Unification of Nepal

From Wikipedia, the free encyclopedia
Jump to navigation Jump to search

Gorkhali soldiers in the Kathmandu palace courtyard

Before the Shah dynasty united Nepal, only Kathmandu was known as Nepal or Nepal Mandala. After conquering all the small kingdoms of Nepal in the mid-eighteenth century, King Prithvi Narayan Shah moved his capital to Kathmandu from Gorkha and named the newly created empire, Nepal.

Establishment of expanded Gorkha kingdom[edit]

Gorkha was a small hilly kingdom with little wealth. After Prithvi Narayan Shah became king on 25 Chaitra 1799 BS, he started unification of Nepal. He began his campaign from Nuwakot.

Invasion of Nuwakot[edit]

Nara Bhupal Shah, Prithvi Narayan Shah's father, had already tried to invade Nuwakot in 1794 B.S. during his reign, and failed. At that time, Nuwakot was under the administrative control of Kantipur (today known as Kathmandu). Kantipur supported Nuwakot against the invasion. Following his defeat, Nara Bhupal Shah gave up his efforts and handed the administrative power over to Prithvi Narayan Shah and Chandraprabhawati (the eldest queen of Nara Bhupal Shah). Nara Bhupal Shah died in 1799 B.S. and Prithivi Narayan Shah ascended to the throne on 25 Chaitra 1799 B.S.

Nuwakot was the trade route between Tibet and Kathmandu, and the western gateway to Kathmandu valley. Prithvi Narayan Shah sent Gorkhali troops, under Kaji Biraj Thapa, to attack Nuwakot. Biraj Thapa waited at Khinchet by the side of Trishuli River for an appropriate time to launch the attack. Prithvi Narayan Shah didn't like the strategy of Biraj Thapa and began to mistrust him following the report by Maheshwor Panta. So, he sent another Gorkhali battlegroup under Maheshwor Panta. The troops under Maheshwor Panta were defeated.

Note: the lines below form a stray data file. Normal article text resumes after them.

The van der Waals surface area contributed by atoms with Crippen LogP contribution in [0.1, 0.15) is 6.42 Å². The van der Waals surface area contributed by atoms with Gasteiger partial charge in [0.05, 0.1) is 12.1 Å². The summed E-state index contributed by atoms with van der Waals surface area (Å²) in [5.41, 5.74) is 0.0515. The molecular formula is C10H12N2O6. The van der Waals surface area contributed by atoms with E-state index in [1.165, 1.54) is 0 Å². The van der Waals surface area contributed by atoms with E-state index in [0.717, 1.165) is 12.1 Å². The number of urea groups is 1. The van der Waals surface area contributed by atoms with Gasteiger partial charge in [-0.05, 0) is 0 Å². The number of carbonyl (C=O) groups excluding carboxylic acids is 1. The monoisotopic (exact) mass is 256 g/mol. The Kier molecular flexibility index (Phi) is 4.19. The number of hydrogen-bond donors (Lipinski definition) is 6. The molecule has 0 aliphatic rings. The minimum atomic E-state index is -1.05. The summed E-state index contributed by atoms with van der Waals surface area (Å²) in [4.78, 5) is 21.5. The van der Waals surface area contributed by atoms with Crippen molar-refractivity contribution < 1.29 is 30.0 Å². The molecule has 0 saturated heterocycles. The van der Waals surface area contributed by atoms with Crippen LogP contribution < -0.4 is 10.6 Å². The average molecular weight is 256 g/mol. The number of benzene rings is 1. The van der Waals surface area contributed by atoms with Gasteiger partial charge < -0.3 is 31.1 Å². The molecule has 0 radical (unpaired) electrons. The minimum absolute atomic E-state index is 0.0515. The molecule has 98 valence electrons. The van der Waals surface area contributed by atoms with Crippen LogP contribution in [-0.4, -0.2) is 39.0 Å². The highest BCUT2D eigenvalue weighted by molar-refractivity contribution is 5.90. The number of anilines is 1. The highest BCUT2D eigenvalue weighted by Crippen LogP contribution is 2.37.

Kalu Pande wearing Khukuri, a Pande Chhetri aristocrat; Kaji (Prime Minister and Army Chief) of Gorkha Kingdom.

Kalu Pande was made the Commander-in-Chief of the Gorkhali Army after Biraj Thapa Magar and his first major Battle was the Battle of Kirtipur. Despite his initial resentment to the fact that the valley kings were well prepared and the Gorkhalis were not, Pande gave a 'Yes' to the operation, due to being insisted by Prithvi Narayan Shah. The Gorkhalis had set up a base on Naikap, a hill on the valley's western rim, from where they were to mount their assaults on Kirtipur. They were armed with swords, bows and arrows and muskets.[1]

The Valley Kings brought a large number of Doyas from Indian Plains under Shaktiballabh sardar. During the first assault in 1757, the Gorkhali army killed 1200 enemies, mostly Doyas, but were badly beaten themselves. Both sides suffered heavy losses. As they advanced towards Kirtipur, the combined force of Valley Kings under Kaji Gangadhar Jha, Kaji Gangaram Thapa and Sardar Shaktiballabh brought Havoc to the outnumbered Gorkhalis. The two forces fought on the plain of Tyangla Phant in the northwest of Kirtipur. Surapratap Shah, the King's brother lost his right eye to an arrow while scaling the city wall. The Gorkhali commander Kaji Kalu Pande was surrounded and killed, and the Gorkhali king himself narrowly escaped with his life into the surrounding hills disguised as a saint.[2][3]

After his conquest of the Kathmandu Valley, Prithvi Narayan Shah conquered other smaller territories south of the valley to keep other smaller fiefdoms near his Gurkha state out of the influence and control of British rule. After his kingdom spread from north to south, he made Kantipur the capital of expanded country, which was then known as Kingdom of Gorkha (Gorkha Samrajya).[4][5]

Shifting capital[edit]

Prithvi Narayan Shah in his Dibya Upadesh suggested a shift of the capital from Gorkha Durbar to Nepal.[6] The expanded Gorkha kingdom was renamed with the name of its capital.[7]

Battle of Kirtipur[edit]

Gorkhali soldiers preparing war against Kathmandu Valley